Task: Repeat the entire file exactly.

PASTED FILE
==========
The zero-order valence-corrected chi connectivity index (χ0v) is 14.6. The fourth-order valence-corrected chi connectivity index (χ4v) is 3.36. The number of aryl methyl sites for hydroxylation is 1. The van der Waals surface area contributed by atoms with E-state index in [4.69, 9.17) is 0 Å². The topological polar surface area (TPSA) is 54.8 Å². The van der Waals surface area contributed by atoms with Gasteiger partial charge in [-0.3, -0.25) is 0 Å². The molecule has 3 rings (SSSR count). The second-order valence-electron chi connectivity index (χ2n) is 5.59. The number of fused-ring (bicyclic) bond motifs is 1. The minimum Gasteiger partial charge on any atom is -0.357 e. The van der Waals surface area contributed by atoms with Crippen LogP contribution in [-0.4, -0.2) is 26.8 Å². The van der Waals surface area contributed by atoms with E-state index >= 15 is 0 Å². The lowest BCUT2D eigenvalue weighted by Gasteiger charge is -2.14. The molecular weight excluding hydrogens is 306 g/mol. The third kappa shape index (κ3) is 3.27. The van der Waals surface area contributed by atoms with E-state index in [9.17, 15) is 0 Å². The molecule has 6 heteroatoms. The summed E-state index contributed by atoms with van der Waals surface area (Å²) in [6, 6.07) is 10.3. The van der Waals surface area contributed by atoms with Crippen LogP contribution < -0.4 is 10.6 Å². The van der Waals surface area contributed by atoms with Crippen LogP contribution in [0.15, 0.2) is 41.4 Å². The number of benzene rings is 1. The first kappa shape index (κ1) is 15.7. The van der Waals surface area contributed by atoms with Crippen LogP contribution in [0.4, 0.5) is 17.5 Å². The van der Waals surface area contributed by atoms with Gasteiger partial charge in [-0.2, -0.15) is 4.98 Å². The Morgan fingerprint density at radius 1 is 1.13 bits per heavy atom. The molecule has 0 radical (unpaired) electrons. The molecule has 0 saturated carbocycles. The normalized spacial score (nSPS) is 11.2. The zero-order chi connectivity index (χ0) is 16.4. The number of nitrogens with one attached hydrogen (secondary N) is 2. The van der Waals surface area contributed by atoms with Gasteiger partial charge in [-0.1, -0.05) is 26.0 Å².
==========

The zero-order valence-corrected chi connectivity index (χ0v) is 14.6. The fourth-order valence-corrected chi connectivity index (χ4v) is 3.36. The number of aryl methyl sites for hydroxylation is 1. The van der Waals surface area contributed by atoms with E-state index in [4.69, 9.17) is 0 Å². The topological polar surface area (TPSA) is 54.8 Å². The van der Waals surface area contributed by atoms with Gasteiger partial charge in [-0.3, -0.25) is 0 Å². The molecule has 3 rings (SSSR count). The second-order valence-electron chi connectivity index (χ2n) is 5.59. The number of fused-ring (bicyclic) bond motifs is 1. The minimum Gasteiger partial charge on any atom is -0.357 e. The van der Waals surface area contributed by atoms with Crippen LogP contribution in [-0.4, -0.2) is 26.8 Å². The van der Waals surface area contributed by atoms with E-state index >= 15 is 0 Å². The lowest BCUT2D eigenvalue weighted by Gasteiger charge is -2.14. The molecular weight excluding hydrogens is 306 g/mol. The third kappa shape index (κ3) is 3.27. The van der Waals surface area contributed by atoms with E-state index in [9.17, 15) is 0 Å². The molecule has 6 heteroatoms. The summed E-state index contributed by atoms with van der Waals surface area (Å²) in [6, 6.07) is 10.3. The van der Waals surface area contributed by atoms with Crippen LogP contribution < -0.4 is 10.6 Å². The van der Waals surface area contributed by atoms with Crippen LogP contribution in [0.15, 0.2) is 41.4 Å². The number of benzene rings is 1. The first kappa shape index (κ1) is 15.7. The van der Waals surface area contributed by atoms with Crippen LogP contribution in [0.4, 0.5) is 17.5 Å². The van der Waals surface area contributed by atoms with Gasteiger partial charge in [-0.2, -0.15) is 4.98 Å². The Morgan fingerprint density at radius 1 is 1.13 bits per heavy atom. The molecule has 0 radical (unpaired) electrons. The molecule has 0 saturated carbocycles. The normalized spacial score (nSPS) is 11.2. The zero-order chi connectivity index (χ0) is 16.4. The number of nitrogens with one attached hydrogen (secondary N) is 2. The van der Waals surface area contributed by atoms with Gasteiger partial charge in [-0.1, -0.05) is 26.0 Å².